We’ve covered health care very extensively over the last month, so you can read the archives of August posts for a lot of the specifics here. But the fundamentals are the same. We don’t want anyone left on the street, so to speak, because they made bad choices. And the drive for an insurance mandate is meant to enforce the other half of the societal contract.
In the three instances above, I’ve outlined the case for government action. Its one component of what makes me a traditional pre-1968 Democrat, a Blue Dog (a Northern-style one anyway). But the other component is the Reaganite part of the equation. There is no reason societal mandates can’t be done by harnessing the marketplace, rather than treating it as something to be overcome. We should strive for individual ownership and direction in all these areas.
No one should have to pay for a state-run school if they prefer to send their kids elsewhere. Instead of receiving the guarantee of access to a publicly owned school system, parents should instead receive a voucher that they can spend at the school of their choice. The same societal guarantee and mandate is in place, but money is used to enhance individual choice rather than limit it.
In retirement planning, the money that is currently going to the Social Security fund should be eligible to be directed into workers’ 401(k) or other such accounts if they so choose. The same societal guarantee and mandate is in place, but people should be able to invest the way they choose, rather than having to pick the public option. For those who may look at the current performance of the stock market as evidence that this is a bad idea, I would ask this—how many well-off liberals do you think have pulled their money out of the market and asked to instead increase their payment to the Social Security Trust Fund? Actions speak louder than words.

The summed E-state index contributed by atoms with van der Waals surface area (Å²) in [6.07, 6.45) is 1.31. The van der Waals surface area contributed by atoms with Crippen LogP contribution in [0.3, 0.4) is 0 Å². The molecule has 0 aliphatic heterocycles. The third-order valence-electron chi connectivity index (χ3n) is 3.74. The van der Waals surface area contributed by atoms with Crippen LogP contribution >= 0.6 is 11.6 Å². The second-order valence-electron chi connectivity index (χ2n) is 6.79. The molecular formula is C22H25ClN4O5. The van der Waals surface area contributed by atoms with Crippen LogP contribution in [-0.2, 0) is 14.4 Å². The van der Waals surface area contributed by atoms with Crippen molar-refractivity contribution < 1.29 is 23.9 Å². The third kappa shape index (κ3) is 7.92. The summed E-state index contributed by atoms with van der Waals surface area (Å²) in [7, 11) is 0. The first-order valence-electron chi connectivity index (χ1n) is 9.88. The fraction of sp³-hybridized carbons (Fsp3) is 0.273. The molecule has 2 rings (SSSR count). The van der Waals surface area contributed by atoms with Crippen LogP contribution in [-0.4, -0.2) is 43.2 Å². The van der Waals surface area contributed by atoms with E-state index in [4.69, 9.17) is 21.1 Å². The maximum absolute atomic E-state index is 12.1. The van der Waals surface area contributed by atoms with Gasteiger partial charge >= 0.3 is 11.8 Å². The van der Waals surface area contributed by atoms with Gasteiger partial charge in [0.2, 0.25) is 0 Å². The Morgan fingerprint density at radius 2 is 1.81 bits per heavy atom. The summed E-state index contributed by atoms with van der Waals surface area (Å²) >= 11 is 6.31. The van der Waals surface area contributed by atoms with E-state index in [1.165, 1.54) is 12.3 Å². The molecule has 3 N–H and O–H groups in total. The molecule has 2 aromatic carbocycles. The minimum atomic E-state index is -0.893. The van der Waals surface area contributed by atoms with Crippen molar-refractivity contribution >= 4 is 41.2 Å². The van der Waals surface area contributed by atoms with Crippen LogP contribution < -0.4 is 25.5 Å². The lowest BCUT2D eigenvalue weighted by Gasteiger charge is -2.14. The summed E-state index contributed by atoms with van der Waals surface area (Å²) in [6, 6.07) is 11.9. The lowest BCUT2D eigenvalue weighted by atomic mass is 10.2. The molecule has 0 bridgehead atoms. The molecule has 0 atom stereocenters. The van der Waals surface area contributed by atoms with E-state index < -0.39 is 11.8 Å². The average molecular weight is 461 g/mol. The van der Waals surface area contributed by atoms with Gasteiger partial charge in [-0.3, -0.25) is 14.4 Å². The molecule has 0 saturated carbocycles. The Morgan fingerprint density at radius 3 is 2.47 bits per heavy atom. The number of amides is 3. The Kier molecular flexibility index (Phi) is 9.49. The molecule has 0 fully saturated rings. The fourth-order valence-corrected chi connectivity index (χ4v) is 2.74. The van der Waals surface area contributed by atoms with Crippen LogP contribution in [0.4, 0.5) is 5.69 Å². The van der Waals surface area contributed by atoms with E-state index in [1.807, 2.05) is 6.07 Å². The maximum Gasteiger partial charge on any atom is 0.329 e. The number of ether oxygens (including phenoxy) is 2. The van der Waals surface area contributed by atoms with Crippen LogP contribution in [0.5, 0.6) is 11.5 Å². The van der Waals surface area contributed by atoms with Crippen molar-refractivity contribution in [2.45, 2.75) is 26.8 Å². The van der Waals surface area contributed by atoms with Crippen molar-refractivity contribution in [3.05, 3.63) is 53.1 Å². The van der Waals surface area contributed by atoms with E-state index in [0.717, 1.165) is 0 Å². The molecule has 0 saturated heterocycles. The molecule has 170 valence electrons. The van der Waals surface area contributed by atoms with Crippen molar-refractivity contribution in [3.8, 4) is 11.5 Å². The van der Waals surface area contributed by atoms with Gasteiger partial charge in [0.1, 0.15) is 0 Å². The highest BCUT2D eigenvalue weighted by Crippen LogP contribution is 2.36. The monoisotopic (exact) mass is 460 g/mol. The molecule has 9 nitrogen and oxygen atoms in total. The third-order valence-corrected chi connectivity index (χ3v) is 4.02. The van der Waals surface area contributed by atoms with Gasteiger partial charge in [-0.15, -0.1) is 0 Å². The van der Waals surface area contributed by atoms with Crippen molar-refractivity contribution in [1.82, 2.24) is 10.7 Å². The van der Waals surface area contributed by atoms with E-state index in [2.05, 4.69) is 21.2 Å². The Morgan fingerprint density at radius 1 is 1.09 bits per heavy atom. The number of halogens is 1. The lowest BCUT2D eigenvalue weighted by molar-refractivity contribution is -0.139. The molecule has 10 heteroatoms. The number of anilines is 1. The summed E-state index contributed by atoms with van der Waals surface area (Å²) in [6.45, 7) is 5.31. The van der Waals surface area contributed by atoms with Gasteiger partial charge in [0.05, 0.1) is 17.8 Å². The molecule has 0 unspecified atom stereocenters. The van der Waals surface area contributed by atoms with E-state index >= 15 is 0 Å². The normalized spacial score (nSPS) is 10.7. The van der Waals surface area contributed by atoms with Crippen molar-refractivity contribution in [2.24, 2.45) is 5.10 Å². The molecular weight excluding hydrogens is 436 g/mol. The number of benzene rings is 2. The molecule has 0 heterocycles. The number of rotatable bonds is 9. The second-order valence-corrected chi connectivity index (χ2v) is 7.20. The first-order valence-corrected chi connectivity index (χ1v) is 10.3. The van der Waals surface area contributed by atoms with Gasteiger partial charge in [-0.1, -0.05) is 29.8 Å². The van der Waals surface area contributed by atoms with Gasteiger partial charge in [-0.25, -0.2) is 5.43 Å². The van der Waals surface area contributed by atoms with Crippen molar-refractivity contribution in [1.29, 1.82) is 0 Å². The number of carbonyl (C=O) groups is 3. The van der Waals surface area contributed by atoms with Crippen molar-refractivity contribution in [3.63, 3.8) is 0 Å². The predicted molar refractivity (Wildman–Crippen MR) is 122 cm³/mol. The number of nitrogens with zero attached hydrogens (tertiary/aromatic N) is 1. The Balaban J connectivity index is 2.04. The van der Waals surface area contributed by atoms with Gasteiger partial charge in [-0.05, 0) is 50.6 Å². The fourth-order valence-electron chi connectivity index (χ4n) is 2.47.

And the same logic should apply to health care. A mandate that individuals own health coverage. A guarantee for those who can’t afford it. But the tax system should be structured to encourage individual health policies, the same as exists in auto insurance, property insurance and life insurance. Let’s not trade dependence on the employer to dependence on government.
The vision I have laid out was called “The Ownership Society” by George W. Bush, and consequently has a Republican label on it. And the GOP rank-and-file would indeed support much of what is written here. But Democrats, particularly moderate to conservative ones, should recognize that it’s not abandoning the role of government, nor the party’s best traditions to support individual ownership within this framework. Such a vision would be truly progressive, in the finest sense of the term.